I, Yi, Yi, Robot
Wally thinks robots are facinating.
Wilmington NC – [Click the Listen button to hear Wally's commentary.]
What do you think of when you hear the word "robot?" Is it something like R2-D2 from Star Wars? Or is it an alien-looking creature that welds car bodies?
In this Postcard from the Digital Age we're going to talk about the romance and the reality of robots.
This month, the film I, Robot, will be, as they say, "in theaters everywhere." With a star like Will Smith, you can expect the movie to be funny, and if it's based on something by Isaac Asimov, you can expect the story to be good.
Well, maybe. I, Robot may or may not be a great movie, but it is the latest manifestation of a fascination that we humans have had with the idea of robots for just about as long as we've been able to imagine.
The Greeks imagined statues that moved. In the Eighteenth Century folks were fascinated by the automatons that could, among other things, play chess.
Today, when most of us think of robots, we imagine something humanoid. For that you can thank the great writers of science fiction's golden era, including Karel Capek and Isaac Asimov.
It was Capek who gave us the term "robot" in his play RUR in the 1920s. "Robot" comes from the Czech word that means "forced labor." In RUR humanoid robots became more precise and reliable than humans and almost took over the world.
Isaac Asimov wrote a lot about robots. Actually he wrote a lot about a lot of things. In his lifetime, Isaac Asimov published over 500 volumes of science, science fiction, history and more. I want to be like him when I grow up.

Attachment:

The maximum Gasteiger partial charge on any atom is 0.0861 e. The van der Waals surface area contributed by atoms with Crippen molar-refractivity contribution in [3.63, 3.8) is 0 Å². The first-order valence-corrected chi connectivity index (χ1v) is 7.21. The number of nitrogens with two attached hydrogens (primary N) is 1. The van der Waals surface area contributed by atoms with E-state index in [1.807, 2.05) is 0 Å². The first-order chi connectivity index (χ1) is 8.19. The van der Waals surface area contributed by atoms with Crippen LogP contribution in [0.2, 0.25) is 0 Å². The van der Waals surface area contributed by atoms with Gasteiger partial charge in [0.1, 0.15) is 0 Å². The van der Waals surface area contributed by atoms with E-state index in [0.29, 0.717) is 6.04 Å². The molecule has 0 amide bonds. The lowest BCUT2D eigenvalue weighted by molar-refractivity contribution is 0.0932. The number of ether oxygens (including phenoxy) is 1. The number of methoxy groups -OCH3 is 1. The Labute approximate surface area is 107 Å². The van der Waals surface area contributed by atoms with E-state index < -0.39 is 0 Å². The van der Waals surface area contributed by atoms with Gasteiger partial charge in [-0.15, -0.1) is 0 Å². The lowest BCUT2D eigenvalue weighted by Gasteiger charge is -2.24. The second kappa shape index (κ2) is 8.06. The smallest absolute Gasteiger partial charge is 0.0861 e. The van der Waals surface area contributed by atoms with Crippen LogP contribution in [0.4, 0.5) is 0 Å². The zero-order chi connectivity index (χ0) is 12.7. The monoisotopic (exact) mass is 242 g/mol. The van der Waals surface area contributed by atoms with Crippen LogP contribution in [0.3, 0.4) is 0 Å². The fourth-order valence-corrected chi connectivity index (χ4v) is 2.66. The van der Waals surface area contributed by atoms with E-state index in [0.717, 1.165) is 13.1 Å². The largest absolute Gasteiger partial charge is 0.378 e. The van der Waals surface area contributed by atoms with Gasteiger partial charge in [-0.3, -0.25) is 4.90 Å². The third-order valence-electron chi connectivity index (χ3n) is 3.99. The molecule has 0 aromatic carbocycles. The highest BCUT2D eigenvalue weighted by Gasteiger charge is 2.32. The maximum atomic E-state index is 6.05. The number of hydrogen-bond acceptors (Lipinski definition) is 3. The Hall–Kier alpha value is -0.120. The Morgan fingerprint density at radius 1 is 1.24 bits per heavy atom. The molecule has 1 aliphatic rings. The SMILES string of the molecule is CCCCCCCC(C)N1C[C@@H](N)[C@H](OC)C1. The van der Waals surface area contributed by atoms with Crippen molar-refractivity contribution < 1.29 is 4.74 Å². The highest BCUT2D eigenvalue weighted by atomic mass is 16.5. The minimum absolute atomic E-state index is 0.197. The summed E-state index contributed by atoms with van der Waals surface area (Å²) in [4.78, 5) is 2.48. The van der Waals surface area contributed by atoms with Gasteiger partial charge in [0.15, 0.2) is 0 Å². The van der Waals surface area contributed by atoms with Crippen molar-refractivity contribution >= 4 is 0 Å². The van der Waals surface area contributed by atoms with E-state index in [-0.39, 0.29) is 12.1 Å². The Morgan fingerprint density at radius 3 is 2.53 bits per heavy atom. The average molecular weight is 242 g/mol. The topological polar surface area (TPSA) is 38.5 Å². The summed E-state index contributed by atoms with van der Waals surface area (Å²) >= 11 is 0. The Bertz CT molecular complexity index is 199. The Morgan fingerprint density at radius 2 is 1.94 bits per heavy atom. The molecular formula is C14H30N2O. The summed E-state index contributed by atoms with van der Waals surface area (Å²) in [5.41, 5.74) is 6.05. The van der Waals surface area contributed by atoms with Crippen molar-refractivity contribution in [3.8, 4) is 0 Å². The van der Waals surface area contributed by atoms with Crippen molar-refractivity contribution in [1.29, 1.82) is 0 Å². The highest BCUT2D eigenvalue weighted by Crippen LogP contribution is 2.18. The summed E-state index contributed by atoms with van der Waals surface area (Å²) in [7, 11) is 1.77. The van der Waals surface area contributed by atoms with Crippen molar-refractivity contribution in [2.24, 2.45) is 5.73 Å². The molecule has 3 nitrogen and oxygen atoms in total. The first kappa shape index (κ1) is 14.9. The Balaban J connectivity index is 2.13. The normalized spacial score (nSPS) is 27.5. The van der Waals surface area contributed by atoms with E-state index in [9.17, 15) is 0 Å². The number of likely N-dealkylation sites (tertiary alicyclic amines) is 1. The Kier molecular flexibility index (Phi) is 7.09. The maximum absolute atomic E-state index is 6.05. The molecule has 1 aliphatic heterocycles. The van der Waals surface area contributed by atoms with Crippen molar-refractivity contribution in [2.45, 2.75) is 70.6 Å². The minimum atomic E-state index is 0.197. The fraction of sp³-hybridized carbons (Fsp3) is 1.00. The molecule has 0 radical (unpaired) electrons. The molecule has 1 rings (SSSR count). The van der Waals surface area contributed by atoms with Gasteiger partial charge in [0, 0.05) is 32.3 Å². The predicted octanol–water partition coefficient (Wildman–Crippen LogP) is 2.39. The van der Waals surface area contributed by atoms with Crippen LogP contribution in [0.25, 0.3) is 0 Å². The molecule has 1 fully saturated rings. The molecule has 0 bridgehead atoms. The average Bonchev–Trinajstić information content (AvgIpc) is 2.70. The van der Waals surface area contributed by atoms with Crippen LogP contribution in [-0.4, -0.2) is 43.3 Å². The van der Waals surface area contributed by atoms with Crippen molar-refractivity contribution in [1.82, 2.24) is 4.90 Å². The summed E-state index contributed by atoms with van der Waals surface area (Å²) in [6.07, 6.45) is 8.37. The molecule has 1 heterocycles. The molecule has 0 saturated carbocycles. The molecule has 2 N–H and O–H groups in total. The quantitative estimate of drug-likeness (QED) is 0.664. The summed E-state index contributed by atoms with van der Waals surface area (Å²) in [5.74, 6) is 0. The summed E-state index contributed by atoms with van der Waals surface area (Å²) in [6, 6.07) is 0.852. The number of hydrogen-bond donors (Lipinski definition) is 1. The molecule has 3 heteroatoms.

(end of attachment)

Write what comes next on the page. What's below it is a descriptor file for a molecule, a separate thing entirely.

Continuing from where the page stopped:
Among all his works are the remarkable Foundation Series and "Nightfall" which I think is the best science fiction story ever written, as well as volumes about biology and the Bible. And there is "I, Robot," a collection of stories published in 1950. That's where Asimov outlined his "Laws of Robotics" that have influenced the way science fiction writers have treated robots ever since.
The robots of most of science fiction are not mrely humanoid. Usually they can live and work and learn and react like humans. They're what most of us imagine when we hear the word, "robot."
So, there was "I, Robot" the book and, now, there is "I, Robot" the movie to give us a fictional view of robots. There is also iRobot the company, which is as good an example as any of where the romance and reality of robots diverge.
iRobot is a real company today in the real town of Somerville, Massachusetts. They make robots. Not one of the robots they make looks remotely like a human being.
One robot they make is PackBot. Packbot isn't really a robot according to the classic definition. It's more like a radio-controlled car on steroids. The Army is using Packbots to check out caves and bunkers in Afghanistan and Iraq.
That's one thing robots are doing today. They're doing things that are dangerous for humans. Those include disarming bombs and disposing of hazardous materials.
Robots are also doing things that they can do better than we can. Some of those things are big heavy jobs like welding auto bodies and moving them around the plant.
Robots are also better than we are at tasks that require small and precise motions. Surgeons use robot technology to help with thoracic, abdominal, pelvic, and neurological surgery.
That's all wonderful, but the reality is that, despite decades of flamboyant predictions, we haven't been able to put together the science and engineering to make human-like robots. Sure, we have developed robots that can do lots of important work, but I'm not impressed.
I don't have a factory where I can use a robot. What I dream of is a robot that will clean the bathroom properly without supervision. I know that's a daunting task. Heck, it's had to get humanoid teenagers to do it right.
Maybe, though, just maybe with some good engineering and concentrated effort we can have such a robot in my lifetime.